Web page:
China, India snag emissions deal

Key developing states seen working to block joint commitment to greenhouse gas cuts

by Eric Johnston

COPENHAGEN — China, India and other developing countries were accused of trying to block last-minute efforts Friday morning by world leaders to end a nearly two-week climate change conference with a political agreement on greenhouse gas emission cuts.

“The talks have been temporarily suspended and China, India and some other countries are blocking agreement,” French President Nicolas Sarkozy told reporters just before noon Friday.

“We hope for an ambitious and strategic and responsible accord, and the U.S. view is close to ours. We want to set a target of 2 degrees Celsius. However, India and some other countries are opposed. There’s much tension, but things are slowly progressing,” Sarkozy said.

In his Friday address to the delegates of the so-called COP15 conference, U.S. President Barack Obama called for greater transparency, warning that without such guarantees, any agreement signed in Copenhagen was merely a piece of paper with no meaning.

“At this point, the question is whether we will move forward together or split apart, and whether we prefer posturing to action. We can embrace this accord or we can choose to delay, falling back into the same divisions that have stood in the way of action for years,” Obama said.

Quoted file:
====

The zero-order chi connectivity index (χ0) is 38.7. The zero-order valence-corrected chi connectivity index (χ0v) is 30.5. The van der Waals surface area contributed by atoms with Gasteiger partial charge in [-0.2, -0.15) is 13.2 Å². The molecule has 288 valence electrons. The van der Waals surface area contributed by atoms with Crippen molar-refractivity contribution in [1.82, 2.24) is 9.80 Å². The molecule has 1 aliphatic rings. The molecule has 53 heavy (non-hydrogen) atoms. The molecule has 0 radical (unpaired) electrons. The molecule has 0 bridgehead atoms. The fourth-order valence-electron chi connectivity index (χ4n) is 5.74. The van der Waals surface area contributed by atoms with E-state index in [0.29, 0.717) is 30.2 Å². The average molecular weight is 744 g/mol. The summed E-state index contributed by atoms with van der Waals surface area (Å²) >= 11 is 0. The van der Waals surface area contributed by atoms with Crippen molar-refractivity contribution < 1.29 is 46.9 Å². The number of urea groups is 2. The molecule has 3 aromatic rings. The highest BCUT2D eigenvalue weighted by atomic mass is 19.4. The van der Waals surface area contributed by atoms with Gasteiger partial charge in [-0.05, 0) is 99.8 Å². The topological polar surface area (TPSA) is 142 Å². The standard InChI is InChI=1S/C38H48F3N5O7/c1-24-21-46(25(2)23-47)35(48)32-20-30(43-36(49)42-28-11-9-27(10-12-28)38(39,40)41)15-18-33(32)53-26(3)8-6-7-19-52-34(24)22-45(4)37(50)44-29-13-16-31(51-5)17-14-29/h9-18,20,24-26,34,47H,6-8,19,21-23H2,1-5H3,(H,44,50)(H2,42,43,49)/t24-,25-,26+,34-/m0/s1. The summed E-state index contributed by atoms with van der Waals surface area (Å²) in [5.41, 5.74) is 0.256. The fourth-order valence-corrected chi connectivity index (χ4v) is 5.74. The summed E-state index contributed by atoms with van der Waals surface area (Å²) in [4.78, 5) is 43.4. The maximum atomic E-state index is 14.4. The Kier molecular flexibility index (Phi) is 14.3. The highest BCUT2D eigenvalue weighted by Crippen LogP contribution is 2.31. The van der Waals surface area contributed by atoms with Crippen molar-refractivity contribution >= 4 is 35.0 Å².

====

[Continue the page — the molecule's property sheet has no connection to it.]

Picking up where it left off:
Chinese Premier Wen Jiabao meanwhile told delegates that China’s action to reduce its emissions rose voluntary, indicating his country would not adhere to the demands of developed countries for it to be codified in an international treaty.

“We have not attached any condition to the target, nor have we linked it to the target of any other country,” he said.

In a meeting Thursday evening with Prime Minister Yukio Hatoyama, Wen said China wants the 1997 Kyoto Protocol to be extended, and his nation was not obliged to join it. But Hatoyama reportedly said that because the protocol only covers countries that account for between 27 percent and 30 percent of the world’s greenhouse gas emissions, a new, broader, international framework was needed.

The logjam in negotiations appeared broken Thursday by the arrival of nearly 120 heads of state and the Thursday financial pledges from Japan and the U.S. And by early Friday it appeared a political agreement to reduce greenhouse gas emissions might finally be in the offing.

But according to Sarkozy, differences between developed countries and major developing economies over the level of transparency needed on their recently announced emissions reductions plans were holding up an agreement.

Many world leaders, including Hatoyama and Obama, were scheduled to leave Copenhagen later Friday afternoon while the outcome of the conference remained unclear.

A three-page draft of a provisional agreement was being circulated among delegates Friday morning, and reports were that it was vague and repeated previously agreed upon general emissions reductions goals like a 50 percent reduction in emissions by 2050 that were made at other international summits earlier this year.

The Thursday announcement by Clinton that the U.S. would work with other countries to eventually provide $100 billion annually by 2020 for long-term climate change adaptation was greeted with relief by leaders in developed countries as a game-changer that could help produce a deal.

But developing countries, especially in the African group of nations, remained skeptical over the details of Clinton’s announcement, which were considered vague. One African leader suggested Thursday afternoon that no deal was better than a bad deal.